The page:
Heimdall during his travels, by Emil Carl Doepler.

Idun and her golden apples are abducted

Odin, Loki and Hoener were travelling and one evening they were roasting an ox on the open fire. But no matter how long they roasted it, it never got ready to eat. Then they noticed a huge eagle sitting in a tree, and the eagle told them he was the one causing the ox to not finish roasting. He asked them to share the ox with him. They agreed, but then the eagle ate both hindlegs and both shoulders of the ox, and Loki thought he was very impudent for eating so much. Loki grabbed a large stick and hit the eagle – but the stick got stuck in the eagle’s body and Loki couldn’t let go of the stick, so when the eagle flew away Loki was dragged along. Loki feared for his life, but the eagle said he would spare him if he lured Idun outside of Asgard together with her golden apples. Loki agreed and could join Odin and Hoener again.

Idun’s golden apples were very special. Anyone who took a bite of them remained forever young and didn’t age. Loki told her a lie about some other special apples he found, and asked her to bring her own apples to compare them. Idun didn’t suspect anything but went with him. As soon as she entered the woods outside of Asgard, the giant Thjazi in the shape of an eagle grabbed her and brought her to his home Thrymheim. As soon as Idun and her golden apples were lost to the gods in Asgard, they grew old and gray-haired.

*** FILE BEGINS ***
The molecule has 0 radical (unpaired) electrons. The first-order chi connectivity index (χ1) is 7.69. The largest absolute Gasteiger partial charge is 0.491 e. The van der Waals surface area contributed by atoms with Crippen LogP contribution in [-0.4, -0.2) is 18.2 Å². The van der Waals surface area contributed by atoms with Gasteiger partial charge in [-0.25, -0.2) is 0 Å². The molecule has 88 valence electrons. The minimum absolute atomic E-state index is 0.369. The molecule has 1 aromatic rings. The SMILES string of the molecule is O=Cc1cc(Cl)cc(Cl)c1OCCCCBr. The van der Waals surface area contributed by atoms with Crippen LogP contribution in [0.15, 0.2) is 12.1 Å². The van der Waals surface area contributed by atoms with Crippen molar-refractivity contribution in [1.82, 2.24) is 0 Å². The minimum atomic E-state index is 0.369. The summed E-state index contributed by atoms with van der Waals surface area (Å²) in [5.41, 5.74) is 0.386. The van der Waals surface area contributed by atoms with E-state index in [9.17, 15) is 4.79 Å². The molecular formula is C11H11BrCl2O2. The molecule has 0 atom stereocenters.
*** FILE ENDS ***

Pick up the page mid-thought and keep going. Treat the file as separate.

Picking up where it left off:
The gods met and figured out that Loki was the last person to be seen together with Idun, so they seized him and threatened to kill him if he didn’t get her back. Loki borrowed Freya’s falcon guise and flew to Thrymheim. Thjazi was out on the lake, so Loki turned Idun into a nut, gripped her with his talons and returned to Asgard. But when Thjazi returned and noticed that Idun was missing, he turned into an eagle and set off looking for her. He noticed a falcon that flew very quickly towards Asgard and started hunting it. Soon, Thjazi the eagle had caught up with Loki the falcon. They were so close to Asgard now that the gods saw what was happening, and they rushed to the walls of Asgard. Right after Loki flew over the wall they lit a huge fire, and Thjazi flew so fast that he couldn’t turn around but flew straight into the fire and burnt his wings so badly that he fell to the ground where the gods killed him.

The gods were happy that Idun was brought back to them (and her golden apples), and Thjazi’s daughter Skadi married Njord in conciliation.

Idun and her golden apples of eternal youth, by Emil Carl Doepler.


Stora boken om vikingarnas gudar och myter by Lars Magnar Enoksen (ISBN 978-91-7738-792-3)